No compensation for taxi driver over bus crash caused by his own passenger
A taxi driver, who claimed he was injured when a passenger opened the door of his cab into the path of an oncoming bus, has lost a €60,000 damages claim against Dublin Bus.
Paul Byrne (43) of The Granary, Shelbourne Village, Dublin 4, was also directed by Judge Jacqueline Linnane to pay the legal costs of Dublin Bus and pay the company €300 for repairs to the bus.
Bus driver Stephen Redmond told Mr Gerard O’Herlihy, solicitor for Dublin Bus, that Byrne’s taxi had pulled up in the bus lane at Usher’s Quay, Dublin, on the night of 28th September, 2015 and a rear-seat passenger had opened the taxi door right in front of him.
He said he was unable to avoid a collision after having pulled out of the bus lane to pass the taxi which was also entitled to use the bus lane.
“It never crossed my mind that a passenger would exit the taxi out into the road instead of onto the kerb,” Mr Redmond said.
He told Mr O’Herlihy he had given the taxi a wide enough berth to have passed him without incident prior to the door having been opened onto the roadway.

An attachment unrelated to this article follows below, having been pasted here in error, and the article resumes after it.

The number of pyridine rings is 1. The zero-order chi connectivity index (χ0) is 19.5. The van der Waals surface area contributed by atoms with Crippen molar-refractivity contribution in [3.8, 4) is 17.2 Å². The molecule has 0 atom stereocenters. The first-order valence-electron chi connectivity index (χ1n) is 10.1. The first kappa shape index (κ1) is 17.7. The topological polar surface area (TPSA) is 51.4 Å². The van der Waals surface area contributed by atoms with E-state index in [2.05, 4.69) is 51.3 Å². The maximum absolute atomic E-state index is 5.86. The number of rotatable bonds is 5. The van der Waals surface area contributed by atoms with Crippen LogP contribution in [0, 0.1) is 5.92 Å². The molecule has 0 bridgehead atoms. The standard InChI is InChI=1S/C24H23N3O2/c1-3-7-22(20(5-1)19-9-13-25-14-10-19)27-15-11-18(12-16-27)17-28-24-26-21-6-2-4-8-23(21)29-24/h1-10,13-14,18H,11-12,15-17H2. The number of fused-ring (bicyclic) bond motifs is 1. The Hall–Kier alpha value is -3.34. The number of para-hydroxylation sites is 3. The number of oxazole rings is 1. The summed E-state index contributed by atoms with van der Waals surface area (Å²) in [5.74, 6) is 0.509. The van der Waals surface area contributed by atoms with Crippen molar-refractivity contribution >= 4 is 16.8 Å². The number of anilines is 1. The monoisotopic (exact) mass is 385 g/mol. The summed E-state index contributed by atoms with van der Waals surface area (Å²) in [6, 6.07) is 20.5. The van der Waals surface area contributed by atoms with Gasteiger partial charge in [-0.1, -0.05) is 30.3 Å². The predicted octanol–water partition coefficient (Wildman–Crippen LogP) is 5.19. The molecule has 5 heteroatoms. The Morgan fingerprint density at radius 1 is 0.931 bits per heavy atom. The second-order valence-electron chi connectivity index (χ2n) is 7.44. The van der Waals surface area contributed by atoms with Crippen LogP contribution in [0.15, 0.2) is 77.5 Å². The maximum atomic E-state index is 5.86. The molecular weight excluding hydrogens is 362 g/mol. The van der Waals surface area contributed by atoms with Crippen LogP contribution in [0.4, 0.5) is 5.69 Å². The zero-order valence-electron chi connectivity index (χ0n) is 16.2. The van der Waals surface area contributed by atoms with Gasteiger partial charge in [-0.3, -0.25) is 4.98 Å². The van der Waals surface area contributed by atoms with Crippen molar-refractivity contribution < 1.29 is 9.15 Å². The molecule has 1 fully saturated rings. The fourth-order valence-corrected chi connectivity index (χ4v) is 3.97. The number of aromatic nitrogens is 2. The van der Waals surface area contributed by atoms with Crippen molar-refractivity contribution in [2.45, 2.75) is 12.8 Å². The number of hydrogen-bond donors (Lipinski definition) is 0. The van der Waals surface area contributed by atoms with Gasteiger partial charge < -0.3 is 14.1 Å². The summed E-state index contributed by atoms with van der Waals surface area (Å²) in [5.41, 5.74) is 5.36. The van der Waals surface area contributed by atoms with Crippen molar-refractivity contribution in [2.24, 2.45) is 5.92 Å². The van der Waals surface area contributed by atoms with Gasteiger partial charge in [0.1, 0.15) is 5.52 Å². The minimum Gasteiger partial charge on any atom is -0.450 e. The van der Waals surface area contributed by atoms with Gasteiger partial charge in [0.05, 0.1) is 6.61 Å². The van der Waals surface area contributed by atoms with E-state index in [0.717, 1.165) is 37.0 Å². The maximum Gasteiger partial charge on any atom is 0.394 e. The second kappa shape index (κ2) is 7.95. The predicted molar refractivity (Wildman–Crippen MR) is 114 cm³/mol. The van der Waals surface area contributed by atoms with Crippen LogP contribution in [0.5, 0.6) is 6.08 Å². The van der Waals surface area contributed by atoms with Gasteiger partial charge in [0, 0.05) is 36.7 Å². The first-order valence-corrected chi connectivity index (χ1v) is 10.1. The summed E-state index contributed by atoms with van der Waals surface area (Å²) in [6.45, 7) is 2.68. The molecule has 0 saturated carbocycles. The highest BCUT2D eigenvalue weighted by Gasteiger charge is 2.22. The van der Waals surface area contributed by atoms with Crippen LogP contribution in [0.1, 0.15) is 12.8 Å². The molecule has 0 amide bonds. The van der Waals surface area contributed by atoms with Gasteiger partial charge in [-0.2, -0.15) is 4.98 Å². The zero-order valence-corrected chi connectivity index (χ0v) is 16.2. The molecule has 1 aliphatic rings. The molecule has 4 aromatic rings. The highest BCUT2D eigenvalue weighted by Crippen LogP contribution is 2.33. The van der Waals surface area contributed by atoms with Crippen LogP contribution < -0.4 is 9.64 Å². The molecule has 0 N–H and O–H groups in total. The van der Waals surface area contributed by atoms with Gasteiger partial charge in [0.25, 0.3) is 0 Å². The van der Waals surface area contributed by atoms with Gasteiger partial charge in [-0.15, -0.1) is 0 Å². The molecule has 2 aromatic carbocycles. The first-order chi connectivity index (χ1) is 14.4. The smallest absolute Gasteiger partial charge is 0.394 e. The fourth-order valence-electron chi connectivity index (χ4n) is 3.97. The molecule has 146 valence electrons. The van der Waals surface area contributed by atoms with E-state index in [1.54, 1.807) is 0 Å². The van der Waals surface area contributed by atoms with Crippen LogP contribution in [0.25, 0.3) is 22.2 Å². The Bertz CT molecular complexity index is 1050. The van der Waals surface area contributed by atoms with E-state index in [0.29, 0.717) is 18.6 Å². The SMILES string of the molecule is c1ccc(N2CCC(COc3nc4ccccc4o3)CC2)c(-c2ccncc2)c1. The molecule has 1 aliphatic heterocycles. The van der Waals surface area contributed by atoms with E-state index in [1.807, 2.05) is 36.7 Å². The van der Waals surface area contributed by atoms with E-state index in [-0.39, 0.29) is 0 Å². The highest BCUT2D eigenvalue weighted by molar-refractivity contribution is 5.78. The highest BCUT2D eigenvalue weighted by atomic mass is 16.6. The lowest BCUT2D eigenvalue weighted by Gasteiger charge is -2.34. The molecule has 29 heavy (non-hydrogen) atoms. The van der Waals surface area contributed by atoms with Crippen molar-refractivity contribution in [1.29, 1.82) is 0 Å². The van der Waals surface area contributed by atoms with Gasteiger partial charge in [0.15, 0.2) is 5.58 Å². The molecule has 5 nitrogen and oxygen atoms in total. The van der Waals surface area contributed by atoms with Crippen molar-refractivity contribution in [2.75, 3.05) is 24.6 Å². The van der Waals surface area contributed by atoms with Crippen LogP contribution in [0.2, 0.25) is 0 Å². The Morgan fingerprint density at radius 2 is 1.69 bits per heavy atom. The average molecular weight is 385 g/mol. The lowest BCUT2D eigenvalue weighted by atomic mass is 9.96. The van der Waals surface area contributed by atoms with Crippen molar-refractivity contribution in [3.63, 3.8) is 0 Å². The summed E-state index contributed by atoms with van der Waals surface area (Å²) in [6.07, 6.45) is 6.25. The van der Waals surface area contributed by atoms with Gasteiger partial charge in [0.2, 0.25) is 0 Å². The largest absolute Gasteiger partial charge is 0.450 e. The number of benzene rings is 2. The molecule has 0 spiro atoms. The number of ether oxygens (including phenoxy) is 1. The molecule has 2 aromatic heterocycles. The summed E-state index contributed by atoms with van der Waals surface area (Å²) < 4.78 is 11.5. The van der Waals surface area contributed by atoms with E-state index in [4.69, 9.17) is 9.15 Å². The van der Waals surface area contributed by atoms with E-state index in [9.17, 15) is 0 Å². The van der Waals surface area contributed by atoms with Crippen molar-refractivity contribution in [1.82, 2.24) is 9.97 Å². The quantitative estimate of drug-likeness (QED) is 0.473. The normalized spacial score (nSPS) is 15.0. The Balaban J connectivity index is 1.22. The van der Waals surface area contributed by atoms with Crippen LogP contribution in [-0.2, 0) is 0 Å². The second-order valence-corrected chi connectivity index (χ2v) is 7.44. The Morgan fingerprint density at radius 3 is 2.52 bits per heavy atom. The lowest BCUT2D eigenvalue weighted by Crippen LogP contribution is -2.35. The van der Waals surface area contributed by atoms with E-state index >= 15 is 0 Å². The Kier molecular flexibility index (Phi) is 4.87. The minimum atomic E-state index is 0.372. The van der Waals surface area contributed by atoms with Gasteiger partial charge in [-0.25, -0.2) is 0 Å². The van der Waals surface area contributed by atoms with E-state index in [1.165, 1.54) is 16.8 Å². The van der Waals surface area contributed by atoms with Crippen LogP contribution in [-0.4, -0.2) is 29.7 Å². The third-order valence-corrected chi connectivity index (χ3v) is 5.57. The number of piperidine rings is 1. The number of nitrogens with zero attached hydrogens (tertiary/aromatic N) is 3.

Redmond told the Circuit Civil Court he had later seen the taxi driver having an argument with a lady in the taxi.
Byrne said he had pulled in to let the woman out of his cab and had his hazard lights flashing. He told the woman to get out on the kerb side but she had ignored his direction. The driver’s side rear door had been open for about five seconds before the collision.
Judge Linnane, dismissing Byrne’s damages claim for injuries to his neck and lower back, said the taxi had been travelling along the quays in the direction of Heuston Station.
His passenger had been sitting directly behind him when some issue had arisen about her hand bag having been stolen earlier and the fact that she had no money to pay him.
“This caused some degree of friction and the taxi driver pulled in on the bus lane, which he was entitled to use, to let the passenger out,” Judge Linnane said.
She said the woman had not obeyed his instruction to get out on the kerb side and, instead, had opened the door onto the other side.
“CCTV photo stills clearly show the bus was outside the bus lane and in the centre lane when the collision occurred,” Judge Linnane said. “It shows the taxi door opening a second later and the collision taking place.”
She said she was satisfied the door was not open as the bus approached the taxi and did not accept Mr Byrne’s statement that the door had been open for about five seconds before the collision.
“The cause of this accident was clearly due to the passenger doing what the taxi driver told her not to do and I cannot see any negligence having been established against the driver,” Judge Linnane said.
She dismissed Byrne’s claim and directed him to pay Dublin Bus legal costs.